We found barriers to insurance coverage for HCPs, including poor fit with coverage frameworks, insufficient rigor and gaps in evidence on cancer risk and actionability, and concerns about transparency to patients. Opportunities to address barriers included developing payer-suggested evidence end points that are feasible for insurance coverage; approaches to better inform patients about the potential for identifying aberrations in genes with unknown or evolving clinical validation, along with methods for recontacting patients in future; and a possibility of adjusting coverage frameworks. Our findings can inform the PMI in 3 areas: (1) addressing insurance coverage barriers to secure access to future PMI discoveries; (2) incorporating payers' evidentiary requirements into the PMI research agenda to increase relevance of research to future coverage decisions; and (3) leveraging payers' recommendations and experience to keep patients informed and engaged. Integration of these perspectives into the PMI's agenda and priorities will contribute to its success and enable ultimate access to its discoveries.

Dr. Kurian has disclosed that she has received research funding from Myriad Genetics, Invitae, and Ambry Genetics. The remaining authors have disclosed that they have no financial interests, arrangements, affiliations, or commercial interests with the manufacturers of any products discussed in this article or their competitors.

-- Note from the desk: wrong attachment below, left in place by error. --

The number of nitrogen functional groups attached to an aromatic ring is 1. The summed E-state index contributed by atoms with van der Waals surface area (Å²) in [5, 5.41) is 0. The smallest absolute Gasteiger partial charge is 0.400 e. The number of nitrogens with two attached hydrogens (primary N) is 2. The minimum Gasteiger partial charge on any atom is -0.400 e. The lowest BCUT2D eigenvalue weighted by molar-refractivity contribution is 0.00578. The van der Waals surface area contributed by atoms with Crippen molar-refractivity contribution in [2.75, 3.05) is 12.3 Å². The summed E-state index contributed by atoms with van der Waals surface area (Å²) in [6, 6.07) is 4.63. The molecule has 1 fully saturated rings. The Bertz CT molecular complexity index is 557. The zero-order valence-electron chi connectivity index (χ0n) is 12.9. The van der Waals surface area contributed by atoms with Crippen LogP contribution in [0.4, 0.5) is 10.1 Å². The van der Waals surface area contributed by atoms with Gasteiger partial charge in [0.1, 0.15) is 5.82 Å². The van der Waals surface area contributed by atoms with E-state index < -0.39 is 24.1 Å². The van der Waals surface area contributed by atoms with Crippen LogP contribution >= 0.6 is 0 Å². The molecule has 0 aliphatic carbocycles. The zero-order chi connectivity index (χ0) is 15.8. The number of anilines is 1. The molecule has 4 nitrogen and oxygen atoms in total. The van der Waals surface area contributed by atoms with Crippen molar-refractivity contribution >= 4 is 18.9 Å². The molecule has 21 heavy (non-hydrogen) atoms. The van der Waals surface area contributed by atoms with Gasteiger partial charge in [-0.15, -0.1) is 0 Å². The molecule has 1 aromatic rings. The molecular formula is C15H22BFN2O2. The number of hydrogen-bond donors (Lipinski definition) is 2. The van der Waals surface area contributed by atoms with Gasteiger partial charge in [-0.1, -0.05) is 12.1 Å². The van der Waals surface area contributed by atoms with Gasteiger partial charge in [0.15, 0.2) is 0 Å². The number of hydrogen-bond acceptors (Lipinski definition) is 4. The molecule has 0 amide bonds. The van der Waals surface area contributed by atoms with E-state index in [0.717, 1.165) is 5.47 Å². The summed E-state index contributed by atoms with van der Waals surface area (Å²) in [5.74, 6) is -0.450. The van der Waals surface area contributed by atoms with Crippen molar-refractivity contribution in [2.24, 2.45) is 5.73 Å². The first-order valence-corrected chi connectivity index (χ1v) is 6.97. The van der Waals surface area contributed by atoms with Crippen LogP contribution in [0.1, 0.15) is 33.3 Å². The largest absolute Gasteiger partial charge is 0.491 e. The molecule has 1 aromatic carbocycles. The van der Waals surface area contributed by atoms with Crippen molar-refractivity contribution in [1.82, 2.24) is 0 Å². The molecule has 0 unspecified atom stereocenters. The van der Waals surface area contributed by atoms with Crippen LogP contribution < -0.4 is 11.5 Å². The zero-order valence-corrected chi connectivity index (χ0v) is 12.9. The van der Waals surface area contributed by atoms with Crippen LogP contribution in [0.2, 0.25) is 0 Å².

See JNCCN.org for supplemental online content.

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If the inline PDF is not rendering correctly, you can download the PDF file here.

Author Contributions: Conception and design: Trosman, Weldon, Phillips. Collection and assembly of data: Trosman, Weldon, Phillips. Data analysis and interpretation: Trosman, Weldon, Douglas, Kurian, Kelley, Deverka, Phillips. Manuscript writing: Trosman, Weldon, Douglas, Kurian, Kelley, Deverka, Phillips. Final approval of manuscript: Trosman, Weldon, Douglas, Kurian, Kelley, Deverka, Phillips.

Correspondence: Julia R. Trosman, PhD, Center for Business Models in Healthcare, 2705 West Agatite, Suite 200, Chicago, IL 60625. E-mail: trosman@centerforbusinessmodels.com

Supplementary Materials